Caring For A Loved One With Alzheimer's? 3 Ways You Can Be The Best Caregiver
It can be an extremely challenging task to take care of a loved one with Alzheimer's disease. If you aren't used to the caregiver role, it can consume you. Eventually, it will become overwhelming and you will find yourself neglecting your health. This is not good for you, nor is it good for your loved one. While you do need to take care of your loved one, you must take care of yourself. Otherwise, you cannot provide them with the best possible care. With that being said, here are three tips to help you stay supportive, take care of yourself and be the best possible caregiver you can be:
Tip #1: Give Yourself Relief
While you be your loved one's caregiver, it doesn't mean that you don't need or deserve a break every now and then. It can be exhausting to take care of someone around the clock. Therefore, make sure that you ask a friend, family member or a professional caregiver, such as from Wellspring Meadows Assisted Living, to relieve you. Also, give yourself some breaks throughout the day, even if it is just to walk right outside for five minutes to take a breath of fresh air while your loved one is napping.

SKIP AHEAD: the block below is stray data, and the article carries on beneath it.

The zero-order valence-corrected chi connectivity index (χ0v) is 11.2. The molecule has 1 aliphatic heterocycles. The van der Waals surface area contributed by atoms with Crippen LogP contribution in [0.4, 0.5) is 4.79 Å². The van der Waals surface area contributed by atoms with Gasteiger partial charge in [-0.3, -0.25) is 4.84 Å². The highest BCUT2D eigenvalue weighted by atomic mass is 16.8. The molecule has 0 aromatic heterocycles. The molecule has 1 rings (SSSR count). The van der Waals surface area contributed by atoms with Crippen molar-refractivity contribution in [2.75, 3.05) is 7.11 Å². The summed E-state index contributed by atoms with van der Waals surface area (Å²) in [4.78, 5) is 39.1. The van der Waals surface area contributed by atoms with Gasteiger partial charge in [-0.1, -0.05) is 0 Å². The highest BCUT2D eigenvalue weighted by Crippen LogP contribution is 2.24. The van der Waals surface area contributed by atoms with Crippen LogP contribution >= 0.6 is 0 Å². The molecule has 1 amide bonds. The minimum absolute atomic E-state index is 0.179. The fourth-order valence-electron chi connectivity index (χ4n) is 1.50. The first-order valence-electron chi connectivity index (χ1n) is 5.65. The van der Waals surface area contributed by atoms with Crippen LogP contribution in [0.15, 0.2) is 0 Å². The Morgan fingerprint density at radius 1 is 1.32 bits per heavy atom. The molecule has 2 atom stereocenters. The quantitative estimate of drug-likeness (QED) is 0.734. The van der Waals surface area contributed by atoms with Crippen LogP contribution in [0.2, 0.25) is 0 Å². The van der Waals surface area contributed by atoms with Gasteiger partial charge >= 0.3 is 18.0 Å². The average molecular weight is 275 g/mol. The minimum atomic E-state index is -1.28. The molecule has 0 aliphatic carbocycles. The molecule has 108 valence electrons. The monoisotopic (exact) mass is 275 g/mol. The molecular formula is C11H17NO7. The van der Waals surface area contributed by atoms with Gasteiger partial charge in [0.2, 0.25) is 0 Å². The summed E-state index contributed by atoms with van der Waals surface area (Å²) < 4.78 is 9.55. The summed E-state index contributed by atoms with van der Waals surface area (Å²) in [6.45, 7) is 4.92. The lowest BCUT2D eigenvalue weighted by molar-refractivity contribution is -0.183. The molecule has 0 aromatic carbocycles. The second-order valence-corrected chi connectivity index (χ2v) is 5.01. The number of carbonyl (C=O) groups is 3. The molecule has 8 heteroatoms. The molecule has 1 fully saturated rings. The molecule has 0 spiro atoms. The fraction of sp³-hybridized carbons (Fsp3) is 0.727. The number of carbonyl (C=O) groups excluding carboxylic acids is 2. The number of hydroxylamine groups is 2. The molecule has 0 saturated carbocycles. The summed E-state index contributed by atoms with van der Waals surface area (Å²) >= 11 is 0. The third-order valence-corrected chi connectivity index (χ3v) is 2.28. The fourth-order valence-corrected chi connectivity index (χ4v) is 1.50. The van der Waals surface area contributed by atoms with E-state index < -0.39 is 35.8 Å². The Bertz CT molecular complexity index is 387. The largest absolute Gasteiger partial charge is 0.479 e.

Tip #2: Talk to Someone
It may be true that you aren't the person with the disease, but you are going through a lot. It is important not to bottle those emotions up inside, as it will likely eventually erupt and be disastrous for yourself and those around you, including the loved one that you are taking care of. It doesn't matter whether you confide in your best friend, a family member or a licensed therapist – as long as it is someone. You just need someone that will listen to you.
Tip #3: Make Contact with Your Loved One
There could come a time when your loved one will be unable to communicate with your verbally. This will be hard on both of you, so it is important that you take certain steps to make things easier. For example, take time out of your day to connect with them by making physical contact. This could be a light stroking of their arm or hand while making eye contact and talking to them. It is a bit of a different approach, but it can go a long way in helping to reduce stress on both of you, while also improving both of your moods.
As a caregiver, you are no good to your loved one if you allow yourself to experience burnout. The aforementioned tips will help you remain patient, supportive and the best caregiver that you can be.